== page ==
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Subject: Re: Old chess computers.

Author: Fernando Villegas

Date: 12:52:06 09/20/98

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On September 19, 1998 at 21:29:08, Steven Juchnowski wrote:

>On the subject of old chess computers, apart from owning a
>Novag SuperConstellation, I also pocess a SciSys (Saitek) Mark V
>and a Turbostar 432.
>My impression was that Turbostar was slightly stronger than
>SuperConstellation at slower tournament play, but very much inferior
>at blitz chess.
>The Mark V which was released about 1982 was very weak but
>was probably one the first chess computers to have an analysis
>function. The analysis function was quite rudimentary compared
>to todays programs as it only predicted the opponents next move.
>The Mark V did not use a sensor chessboard, the moves were
>keyed in.
>The release of the SuperConstellation represented a leap in playing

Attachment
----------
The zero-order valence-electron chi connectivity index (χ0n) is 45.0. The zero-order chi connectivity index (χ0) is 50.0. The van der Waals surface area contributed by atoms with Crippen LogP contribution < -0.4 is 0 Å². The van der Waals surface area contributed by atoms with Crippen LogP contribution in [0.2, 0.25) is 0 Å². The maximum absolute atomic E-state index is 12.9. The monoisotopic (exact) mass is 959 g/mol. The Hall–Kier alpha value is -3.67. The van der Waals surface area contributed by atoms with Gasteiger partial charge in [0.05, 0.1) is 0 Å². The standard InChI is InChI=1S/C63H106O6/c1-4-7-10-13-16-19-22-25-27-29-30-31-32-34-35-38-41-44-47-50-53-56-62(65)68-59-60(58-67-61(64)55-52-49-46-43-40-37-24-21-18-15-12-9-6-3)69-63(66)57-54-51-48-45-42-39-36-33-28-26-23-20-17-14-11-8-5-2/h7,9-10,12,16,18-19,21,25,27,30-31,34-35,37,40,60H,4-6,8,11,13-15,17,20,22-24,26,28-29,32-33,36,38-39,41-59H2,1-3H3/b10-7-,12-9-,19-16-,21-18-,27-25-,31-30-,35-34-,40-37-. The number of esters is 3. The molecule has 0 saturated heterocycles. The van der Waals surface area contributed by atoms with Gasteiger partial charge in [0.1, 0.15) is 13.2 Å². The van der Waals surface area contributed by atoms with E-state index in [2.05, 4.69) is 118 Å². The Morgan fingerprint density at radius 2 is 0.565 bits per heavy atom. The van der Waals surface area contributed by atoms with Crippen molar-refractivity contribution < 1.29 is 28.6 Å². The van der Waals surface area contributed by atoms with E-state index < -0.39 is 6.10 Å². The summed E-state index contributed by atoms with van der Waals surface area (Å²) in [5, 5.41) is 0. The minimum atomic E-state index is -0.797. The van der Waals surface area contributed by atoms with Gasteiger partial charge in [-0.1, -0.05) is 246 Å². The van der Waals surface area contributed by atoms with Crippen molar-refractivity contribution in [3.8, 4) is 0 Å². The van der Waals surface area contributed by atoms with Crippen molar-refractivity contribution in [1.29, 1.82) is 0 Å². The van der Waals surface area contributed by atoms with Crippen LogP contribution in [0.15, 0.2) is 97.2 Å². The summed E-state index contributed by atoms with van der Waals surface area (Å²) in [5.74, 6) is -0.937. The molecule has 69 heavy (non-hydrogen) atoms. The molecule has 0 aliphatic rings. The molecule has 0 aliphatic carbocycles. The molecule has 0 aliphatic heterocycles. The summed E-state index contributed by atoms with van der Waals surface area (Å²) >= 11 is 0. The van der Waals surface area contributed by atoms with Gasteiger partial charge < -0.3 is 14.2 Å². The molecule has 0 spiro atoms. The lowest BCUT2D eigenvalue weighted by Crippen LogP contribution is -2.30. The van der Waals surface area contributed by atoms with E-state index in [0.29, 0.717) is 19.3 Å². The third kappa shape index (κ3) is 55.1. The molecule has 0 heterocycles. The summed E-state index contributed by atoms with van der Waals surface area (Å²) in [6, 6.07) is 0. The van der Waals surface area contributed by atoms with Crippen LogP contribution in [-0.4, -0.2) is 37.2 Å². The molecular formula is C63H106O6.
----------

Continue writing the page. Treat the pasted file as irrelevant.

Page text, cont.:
>strength particularly at blitz chess. The SuperConstellation was used
>as a baseline by competitors for assessing playing strength of their

May I differ with you respect the point of which computer made the leap? I think
that the frog was Chess Champion Challenger, 1980 vintage, programmed by
Spracklen team. It was a very strong -for his time- machine, something an order
of magnitude superior to what existed before his birth.  The USA Elo was 1773,
around 15500 or 1550 international elo and played very well with a good opennign

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